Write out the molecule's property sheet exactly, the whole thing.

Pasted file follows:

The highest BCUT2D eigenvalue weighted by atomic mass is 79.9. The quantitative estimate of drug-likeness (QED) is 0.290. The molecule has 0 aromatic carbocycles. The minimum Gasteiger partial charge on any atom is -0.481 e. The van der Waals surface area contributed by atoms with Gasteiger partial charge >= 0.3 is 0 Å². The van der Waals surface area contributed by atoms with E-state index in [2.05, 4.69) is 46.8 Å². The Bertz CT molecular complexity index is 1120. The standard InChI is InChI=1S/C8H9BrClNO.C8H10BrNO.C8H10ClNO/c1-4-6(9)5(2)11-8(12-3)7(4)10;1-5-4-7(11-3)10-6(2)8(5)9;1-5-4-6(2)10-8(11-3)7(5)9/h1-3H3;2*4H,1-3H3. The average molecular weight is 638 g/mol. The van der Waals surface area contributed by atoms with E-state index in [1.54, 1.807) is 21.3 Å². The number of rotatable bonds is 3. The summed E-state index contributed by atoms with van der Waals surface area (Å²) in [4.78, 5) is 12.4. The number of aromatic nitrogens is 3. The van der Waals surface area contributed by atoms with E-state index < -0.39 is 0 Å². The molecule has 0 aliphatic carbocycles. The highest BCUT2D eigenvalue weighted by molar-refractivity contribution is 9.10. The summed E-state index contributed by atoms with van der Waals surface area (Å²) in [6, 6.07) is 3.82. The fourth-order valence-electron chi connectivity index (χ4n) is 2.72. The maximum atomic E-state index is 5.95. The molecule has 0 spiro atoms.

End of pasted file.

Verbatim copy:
The highest BCUT2D eigenvalue weighted by atomic mass is 79.9. The quantitative estimate of drug-likeness (QED) is 0.290. The molecule has 0 aromatic carbocycles. The minimum Gasteiger partial charge on any atom is -0.481 e. The van der Waals surface area contributed by atoms with Gasteiger partial charge >= 0.3 is 0 Å². The van der Waals surface area contributed by atoms with E-state index in [2.05, 4.69) is 46.8 Å². The Bertz CT molecular complexity index is 1120. The standard InChI is InChI=1S/C8H9BrClNO.C8H10BrNO.C8H10ClNO/c1-4-6(9)5(2)11-8(12-3)7(4)10;1-5-4-7(11-3)10-6(2)8(5)9;1-5-4-6(2)10-8(11-3)7(5)9/h1-3H3;2*4H,1-3H3. The average molecular weight is 638 g/mol. The van der Waals surface area contributed by atoms with E-state index in [1.54, 1.807) is 21.3 Å². The number of rotatable bonds is 3. The summed E-state index contributed by atoms with van der Waals surface area (Å²) in [4.78, 5) is 12.4. The number of aromatic nitrogens is 3. The van der Waals surface area contributed by atoms with E-state index < -0.39 is 0 Å². The molecule has 0 aliphatic carbocycles. The highest BCUT2D eigenvalue weighted by molar-refractivity contribution is 9.10. The summed E-state index contributed by atoms with van der Waals surface area (Å²) in [6, 6.07) is 3.82. The fourth-order valence-electron chi connectivity index (χ4n) is 2.72. The maximum atomic E-state index is 5.95. The molecule has 0 spiro atoms.